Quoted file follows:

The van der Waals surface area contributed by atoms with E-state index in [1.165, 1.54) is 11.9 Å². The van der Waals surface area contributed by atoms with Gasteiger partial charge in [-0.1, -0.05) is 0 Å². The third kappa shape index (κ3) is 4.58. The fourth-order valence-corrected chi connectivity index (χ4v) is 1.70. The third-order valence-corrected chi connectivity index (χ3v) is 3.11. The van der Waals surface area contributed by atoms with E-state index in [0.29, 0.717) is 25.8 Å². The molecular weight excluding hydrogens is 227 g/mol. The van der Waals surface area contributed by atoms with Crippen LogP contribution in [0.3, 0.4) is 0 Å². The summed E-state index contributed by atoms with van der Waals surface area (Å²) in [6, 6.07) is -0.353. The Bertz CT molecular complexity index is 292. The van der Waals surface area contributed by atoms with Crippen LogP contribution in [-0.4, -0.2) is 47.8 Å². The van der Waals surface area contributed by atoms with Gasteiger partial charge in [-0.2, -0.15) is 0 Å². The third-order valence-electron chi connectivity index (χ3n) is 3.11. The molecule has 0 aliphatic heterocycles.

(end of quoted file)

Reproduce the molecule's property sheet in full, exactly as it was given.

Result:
The van der Waals surface area contributed by atoms with E-state index in [1.165, 1.54) is 11.9 Å². The van der Waals surface area contributed by atoms with Gasteiger partial charge in [-0.1, -0.05) is 0 Å². The third kappa shape index (κ3) is 4.58. The fourth-order valence-corrected chi connectivity index (χ4v) is 1.70. The third-order valence-corrected chi connectivity index (χ3v) is 3.11. The van der Waals surface area contributed by atoms with E-state index in [0.29, 0.717) is 25.8 Å². The molecular weight excluding hydrogens is 227 g/mol. The van der Waals surface area contributed by atoms with Crippen LogP contribution in [0.3, 0.4) is 0 Å². The summed E-state index contributed by atoms with van der Waals surface area (Å²) in [6, 6.07) is -0.353. The Bertz CT molecular complexity index is 292. The van der Waals surface area contributed by atoms with Crippen LogP contribution in [-0.4, -0.2) is 47.8 Å². The van der Waals surface area contributed by atoms with Gasteiger partial charge in [-0.2, -0.15) is 0 Å². The third-order valence-electron chi connectivity index (χ3n) is 3.11. The molecule has 0 aliphatic heterocycles.